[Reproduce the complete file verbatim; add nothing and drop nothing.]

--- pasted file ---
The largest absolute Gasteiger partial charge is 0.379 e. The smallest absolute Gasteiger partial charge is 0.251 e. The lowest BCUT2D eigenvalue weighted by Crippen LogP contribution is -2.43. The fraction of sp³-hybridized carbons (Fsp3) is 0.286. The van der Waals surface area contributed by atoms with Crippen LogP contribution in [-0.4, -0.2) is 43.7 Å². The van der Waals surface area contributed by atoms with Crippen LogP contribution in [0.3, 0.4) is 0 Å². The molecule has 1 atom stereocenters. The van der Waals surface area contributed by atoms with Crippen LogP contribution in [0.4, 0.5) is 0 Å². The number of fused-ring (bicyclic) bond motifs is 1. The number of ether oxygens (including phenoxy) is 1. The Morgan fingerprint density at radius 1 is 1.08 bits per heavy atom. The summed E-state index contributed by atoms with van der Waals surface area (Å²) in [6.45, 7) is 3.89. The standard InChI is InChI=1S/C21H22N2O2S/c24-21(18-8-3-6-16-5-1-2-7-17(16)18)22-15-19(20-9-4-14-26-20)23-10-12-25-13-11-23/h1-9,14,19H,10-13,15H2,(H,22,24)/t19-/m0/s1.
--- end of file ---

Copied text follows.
The largest absolute Gasteiger partial charge is 0.379 e. The smallest absolute Gasteiger partial charge is 0.251 e. The lowest BCUT2D eigenvalue weighted by Crippen LogP contribution is -2.43. The fraction of sp³-hybridized carbons (Fsp3) is 0.286. The van der Waals surface area contributed by atoms with Crippen LogP contribution in [-0.4, -0.2) is 43.7 Å². The van der Waals surface area contributed by atoms with Crippen LogP contribution in [0.3, 0.4) is 0 Å². The molecule has 1 atom stereocenters. The van der Waals surface area contributed by atoms with Crippen LogP contribution in [0.4, 0.5) is 0 Å². The number of fused-ring (bicyclic) bond motifs is 1. The number of ether oxygens (including phenoxy) is 1. The Morgan fingerprint density at radius 1 is 1.08 bits per heavy atom. The summed E-state index contributed by atoms with van der Waals surface area (Å²) in [6.45, 7) is 3.89. The standard InChI is InChI=1S/C21H22N2O2S/c24-21(18-8-3-6-16-5-1-2-7-17(16)18)22-15-19(20-9-4-14-26-20)23-10-12-25-13-11-23/h1-9,14,19H,10-13,15H2,(H,22,24)/t19-/m0/s1.